Feathers, but it can also mean springs or shock absorbers.
taz.de reported that the big utility Eon is pushing for a fast restart to a nuclear power plant in Grohnde, Lower Saxony, despite safety concerns. The plant would have restarted on 11 May 2014 but there was generator damage. Then foreign bodies turned up in the reactor core—springs or shock absorbers [Feder] had broken off 9 of 131 throttle bodies, which regulate the flow of cooling water around the radioactive fuel rods. Other pressurized-water nuclear reactors in Germany use the same throttle bodies, said taz, but neither Lower Saxony’s environmental minister (Green party) nor the federal environmental minister (S.P.D.) wanted to say which plants these were.
Lower Saxony’s environmental minister has asked Hannoverian prosecutors to investigate tips the ministry received that cracks in the reactor’s secondary circuit had been fixed with temporary welding. Eon was said to have put pressure on the company doing the repairs to even get them to take on the job.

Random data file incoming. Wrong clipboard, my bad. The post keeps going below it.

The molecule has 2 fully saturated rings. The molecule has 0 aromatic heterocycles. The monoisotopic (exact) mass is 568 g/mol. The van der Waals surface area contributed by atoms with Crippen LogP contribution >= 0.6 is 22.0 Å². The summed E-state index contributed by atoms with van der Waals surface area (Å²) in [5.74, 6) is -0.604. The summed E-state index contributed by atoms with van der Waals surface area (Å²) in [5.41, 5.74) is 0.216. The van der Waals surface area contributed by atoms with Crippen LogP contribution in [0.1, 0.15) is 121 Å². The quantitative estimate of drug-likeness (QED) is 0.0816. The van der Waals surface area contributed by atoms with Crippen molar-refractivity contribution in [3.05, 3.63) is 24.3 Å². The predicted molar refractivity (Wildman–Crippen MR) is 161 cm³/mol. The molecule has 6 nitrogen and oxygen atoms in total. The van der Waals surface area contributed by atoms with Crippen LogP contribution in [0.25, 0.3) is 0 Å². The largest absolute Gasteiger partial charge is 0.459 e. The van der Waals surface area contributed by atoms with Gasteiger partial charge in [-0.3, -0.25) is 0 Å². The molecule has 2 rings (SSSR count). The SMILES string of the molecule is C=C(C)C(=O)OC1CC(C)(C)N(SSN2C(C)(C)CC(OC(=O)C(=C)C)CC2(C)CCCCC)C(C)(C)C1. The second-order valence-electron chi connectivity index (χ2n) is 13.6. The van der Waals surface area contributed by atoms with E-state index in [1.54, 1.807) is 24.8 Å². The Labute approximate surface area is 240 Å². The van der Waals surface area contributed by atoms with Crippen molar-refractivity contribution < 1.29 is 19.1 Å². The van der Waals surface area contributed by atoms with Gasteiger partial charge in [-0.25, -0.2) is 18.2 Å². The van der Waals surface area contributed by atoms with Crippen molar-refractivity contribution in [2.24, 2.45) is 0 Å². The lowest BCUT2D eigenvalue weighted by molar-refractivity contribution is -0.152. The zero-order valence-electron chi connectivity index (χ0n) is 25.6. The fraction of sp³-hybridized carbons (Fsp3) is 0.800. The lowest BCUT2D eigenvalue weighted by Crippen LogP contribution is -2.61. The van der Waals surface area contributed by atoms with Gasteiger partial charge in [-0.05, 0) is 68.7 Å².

Half the throttle bodies in the Grohnde reactor core have now been replaced. And Eon says calling their welding inadequate is an “abstruse assertion.”
The Grohnde nuclear plant is scheduled to be restarted on Monday, 23 Jun 2014.
Update on 22 Jun 2014: Eon announced today that they restarted the Grohnde nuclear power plant yesterday, after Lower Saxony’s environmental ministry issued the permit to restart on Friday.
Built in 1984, the plant is scheduled to be the last Lower Saxony nuclear power plant taken offline in 2022.